Mrs. Williams lived in a small street in London, and now she had a new neighbour. Her name was Mrs. Briggs, and she talked a lot about her expensive furniture, her beautiful carpets, and her new kitchen.
‘Do you know,’ she said to Mrs. Williams one day, ‘I’ve got a new dishwasher. It washes the plates and glasses and knives and forks beautifully.’
‘Oh?’ Mrs. Williams answered. ‘And does it dry them and put them in the cupboard too?’
Mrs. Briggs was surprised. ‘Well,’ she answered, ‘the things in the machine are dry after an hour, but it doesn’t put them away, of course.’
‘I’ve had a dishwasher for twelve and a half years,’ Mrs. Williams said.
‘Oh?’ Mrs. Briggs answered. ‘And does yours put the things in the cupboard when it has washed them?’ She laughed nastily.
‘Yes, he does,’ Mrs. Williams answered. ‘He dries the dishes and puts them away.’
1. Where did Mrs. Briggs live?
2. Why was Mrs. Briggs surprised?
3. Did Mrs. Briggs’s dishwasher dry the plates and other things?
4. Did it put them away?
5. Did Mrs. Williams’s dishwasher put the things in the cupboard?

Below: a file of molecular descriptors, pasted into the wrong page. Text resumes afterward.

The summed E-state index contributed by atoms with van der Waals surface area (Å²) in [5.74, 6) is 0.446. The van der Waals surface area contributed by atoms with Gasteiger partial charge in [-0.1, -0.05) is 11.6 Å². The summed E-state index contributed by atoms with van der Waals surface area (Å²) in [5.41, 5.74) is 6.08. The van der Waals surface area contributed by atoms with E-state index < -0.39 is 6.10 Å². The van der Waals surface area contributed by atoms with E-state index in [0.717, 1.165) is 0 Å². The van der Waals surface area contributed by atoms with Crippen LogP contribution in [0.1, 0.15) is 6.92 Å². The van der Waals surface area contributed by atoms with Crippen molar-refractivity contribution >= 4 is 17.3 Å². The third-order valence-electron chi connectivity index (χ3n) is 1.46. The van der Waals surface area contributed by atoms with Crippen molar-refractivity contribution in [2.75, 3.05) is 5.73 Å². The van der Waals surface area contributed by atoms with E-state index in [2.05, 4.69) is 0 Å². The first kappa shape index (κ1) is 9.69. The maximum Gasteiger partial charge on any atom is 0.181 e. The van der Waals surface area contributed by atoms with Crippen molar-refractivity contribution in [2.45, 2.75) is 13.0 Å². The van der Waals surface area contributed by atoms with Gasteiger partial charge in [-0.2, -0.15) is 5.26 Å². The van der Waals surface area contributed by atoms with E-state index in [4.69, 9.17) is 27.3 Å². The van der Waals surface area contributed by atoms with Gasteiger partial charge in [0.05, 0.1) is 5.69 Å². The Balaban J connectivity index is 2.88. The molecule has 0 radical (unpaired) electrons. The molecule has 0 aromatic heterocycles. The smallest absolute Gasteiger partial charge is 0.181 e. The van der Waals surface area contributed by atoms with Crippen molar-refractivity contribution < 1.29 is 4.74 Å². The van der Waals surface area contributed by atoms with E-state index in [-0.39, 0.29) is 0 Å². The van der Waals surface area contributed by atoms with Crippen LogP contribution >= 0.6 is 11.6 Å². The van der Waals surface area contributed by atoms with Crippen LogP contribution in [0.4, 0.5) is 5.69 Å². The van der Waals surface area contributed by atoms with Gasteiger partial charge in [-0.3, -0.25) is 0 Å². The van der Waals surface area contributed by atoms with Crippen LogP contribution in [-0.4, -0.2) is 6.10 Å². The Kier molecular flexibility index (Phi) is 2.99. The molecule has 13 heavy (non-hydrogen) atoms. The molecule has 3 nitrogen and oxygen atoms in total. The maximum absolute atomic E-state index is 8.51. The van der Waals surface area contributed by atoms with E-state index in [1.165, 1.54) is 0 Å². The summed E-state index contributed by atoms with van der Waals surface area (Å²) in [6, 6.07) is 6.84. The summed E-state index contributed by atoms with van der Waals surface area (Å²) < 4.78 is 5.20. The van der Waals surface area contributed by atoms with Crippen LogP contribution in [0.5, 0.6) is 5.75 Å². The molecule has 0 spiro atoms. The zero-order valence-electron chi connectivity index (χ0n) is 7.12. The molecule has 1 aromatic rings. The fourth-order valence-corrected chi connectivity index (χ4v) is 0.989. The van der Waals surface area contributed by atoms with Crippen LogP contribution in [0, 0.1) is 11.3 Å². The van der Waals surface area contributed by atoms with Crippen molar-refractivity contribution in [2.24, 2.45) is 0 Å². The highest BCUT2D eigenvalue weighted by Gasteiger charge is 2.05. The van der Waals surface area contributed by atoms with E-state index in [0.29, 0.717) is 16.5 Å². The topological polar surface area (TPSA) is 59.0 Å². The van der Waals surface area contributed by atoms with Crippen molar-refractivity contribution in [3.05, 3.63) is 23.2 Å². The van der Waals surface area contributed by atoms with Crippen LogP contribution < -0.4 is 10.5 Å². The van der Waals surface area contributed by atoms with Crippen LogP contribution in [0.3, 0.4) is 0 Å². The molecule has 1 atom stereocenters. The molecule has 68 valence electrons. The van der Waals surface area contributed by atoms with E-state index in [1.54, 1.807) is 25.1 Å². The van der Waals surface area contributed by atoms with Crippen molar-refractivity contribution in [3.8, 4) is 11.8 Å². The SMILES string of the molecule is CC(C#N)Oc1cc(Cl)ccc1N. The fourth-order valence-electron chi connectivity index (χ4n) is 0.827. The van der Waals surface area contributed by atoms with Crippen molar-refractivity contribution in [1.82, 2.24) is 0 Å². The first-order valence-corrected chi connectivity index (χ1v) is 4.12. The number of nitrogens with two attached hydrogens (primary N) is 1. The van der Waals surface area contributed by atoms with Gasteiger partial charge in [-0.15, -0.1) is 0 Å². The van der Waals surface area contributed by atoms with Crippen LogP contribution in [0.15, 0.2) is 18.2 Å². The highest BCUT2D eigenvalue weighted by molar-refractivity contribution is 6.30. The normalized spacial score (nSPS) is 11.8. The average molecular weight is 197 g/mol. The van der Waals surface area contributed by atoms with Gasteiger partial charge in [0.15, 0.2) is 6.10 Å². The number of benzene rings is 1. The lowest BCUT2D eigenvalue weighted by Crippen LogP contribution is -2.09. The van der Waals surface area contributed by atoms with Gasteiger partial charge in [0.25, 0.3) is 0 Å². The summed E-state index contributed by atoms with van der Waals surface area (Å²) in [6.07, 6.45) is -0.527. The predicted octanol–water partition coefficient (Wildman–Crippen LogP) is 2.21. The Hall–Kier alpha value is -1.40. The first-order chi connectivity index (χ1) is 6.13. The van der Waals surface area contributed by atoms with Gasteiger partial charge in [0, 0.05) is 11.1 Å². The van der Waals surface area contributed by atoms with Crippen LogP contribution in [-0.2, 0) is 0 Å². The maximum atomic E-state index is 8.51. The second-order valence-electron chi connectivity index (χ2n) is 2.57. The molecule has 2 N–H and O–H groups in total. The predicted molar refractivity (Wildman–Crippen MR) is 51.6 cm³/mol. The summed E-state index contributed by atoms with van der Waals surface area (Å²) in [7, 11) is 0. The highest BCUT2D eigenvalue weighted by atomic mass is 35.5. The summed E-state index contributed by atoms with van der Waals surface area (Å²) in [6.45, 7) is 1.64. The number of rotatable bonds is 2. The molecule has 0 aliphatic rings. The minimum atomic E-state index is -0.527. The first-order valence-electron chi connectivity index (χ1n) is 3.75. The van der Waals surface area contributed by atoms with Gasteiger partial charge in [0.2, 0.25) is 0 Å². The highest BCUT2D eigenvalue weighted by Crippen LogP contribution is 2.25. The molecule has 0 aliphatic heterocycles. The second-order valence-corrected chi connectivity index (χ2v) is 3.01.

6. Who was Mrs. Williams’s dishwasher?
Write this story. Put one of these words in each empty place: he, him, his, her, it, its, she.
Mrs. Williams had a good baby: . . . never cried, and . . . clothes were always clean. Mrs. Briggs was very surprised and said, ‘When my daughter was small, I gave . . . lots of food, but . . . cried a lot, and . . . clothes were always dirty. Why is your baby so different? How do you do . . . ?’
‘Well,’ answered Mrs. Williams, ‘my first child was a boy. I always gave . . . a lot of food, . . . got very fat, and . . . stomach was always full. He cried a lot and was dirty. Now I give my new baby much less, and . . . is happy and clean.’
- Neighbour – сосед
- talk a lot about – говорить много о
- expensive furniture – дорогая мебель
- carpet – ковер
- knife and fork – нож и вилка
- dishwasher – посудомоечная машина
- dry – сухой, сушить
- cupboard – шкаф для посуды
- laugh at – смеяться над